The land commission was an institution inherited by the Free state and subsequently the republic from the British administration. It was a required land reform although in practice it was turned into a political tool, particularly by Fianna Fail. However it was not a simple theft of land, the landowners were compensated for what was often unprofitable land as by the 1880s rent was in most cases simply not being paid.
The whole land commission ea is fascinating as it had all kinds of social consequences. I even remember my Grandfather saying something that I often heard repeated, "free land in Meath, unless you are from Meath".
Ps. There was still land commisssion holdings been given out as late as the 1980s.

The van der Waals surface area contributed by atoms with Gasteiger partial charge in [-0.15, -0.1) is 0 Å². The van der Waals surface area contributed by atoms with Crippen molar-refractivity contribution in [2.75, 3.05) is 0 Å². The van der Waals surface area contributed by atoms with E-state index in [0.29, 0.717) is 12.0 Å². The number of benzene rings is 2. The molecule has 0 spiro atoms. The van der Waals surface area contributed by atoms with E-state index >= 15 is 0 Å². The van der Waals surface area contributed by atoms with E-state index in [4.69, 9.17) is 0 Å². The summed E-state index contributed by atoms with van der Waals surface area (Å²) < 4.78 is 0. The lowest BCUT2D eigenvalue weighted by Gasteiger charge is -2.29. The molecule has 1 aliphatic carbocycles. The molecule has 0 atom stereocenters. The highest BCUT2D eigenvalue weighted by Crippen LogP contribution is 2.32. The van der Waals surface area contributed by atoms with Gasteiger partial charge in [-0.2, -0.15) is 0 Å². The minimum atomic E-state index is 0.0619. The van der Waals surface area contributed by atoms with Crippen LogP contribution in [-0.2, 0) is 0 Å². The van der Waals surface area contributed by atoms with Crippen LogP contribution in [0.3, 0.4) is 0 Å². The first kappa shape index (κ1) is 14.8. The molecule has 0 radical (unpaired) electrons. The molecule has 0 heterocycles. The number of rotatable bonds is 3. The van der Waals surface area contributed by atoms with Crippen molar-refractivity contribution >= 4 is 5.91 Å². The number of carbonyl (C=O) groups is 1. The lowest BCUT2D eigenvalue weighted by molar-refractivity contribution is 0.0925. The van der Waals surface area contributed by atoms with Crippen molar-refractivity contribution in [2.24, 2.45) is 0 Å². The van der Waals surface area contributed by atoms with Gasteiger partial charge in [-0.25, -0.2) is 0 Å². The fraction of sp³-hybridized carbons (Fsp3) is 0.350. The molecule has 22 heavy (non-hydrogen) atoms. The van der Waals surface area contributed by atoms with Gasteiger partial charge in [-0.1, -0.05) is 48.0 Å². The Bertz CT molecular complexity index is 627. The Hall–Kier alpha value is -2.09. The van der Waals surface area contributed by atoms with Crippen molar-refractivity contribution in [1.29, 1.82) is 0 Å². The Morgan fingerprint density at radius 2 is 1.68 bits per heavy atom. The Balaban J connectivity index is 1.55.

I don't take issue with the 19th century redistribution of land, because Land Law at that time had massive injustices, and instability for tenants. But by the 1900s, most of the big estates had been broken up, and almost any tenant had had the opportunity to buy-out their lease. After independence, the pendulum swung too far in the opposite direction, and that is when the really egregious break-ups began. It even turned violent on occasion, but the Land Commission can't be blamed for that.
From Independence until the mid-century, there was a determined policy to divide farms in a way that aimed to keep as many people on the land as possible, whatever the consequences.
Compulsory tillage orders were also introduced, not really because there was a shortage of corn, but because it was deemed that medium or large farms weren't employing enough labourers. If you read the Dail debates at the time, you'll find insinuations that these farmers were lacking loyalty to the State, but rather had more loyalty to the British crown.
Nobody wants to portray these farmers as victims, or anything like that, just pointing out that there was a longstanding tradition of seizing land in this country for political reasons, with prejudicial undertones exactly like those expressed by the OP.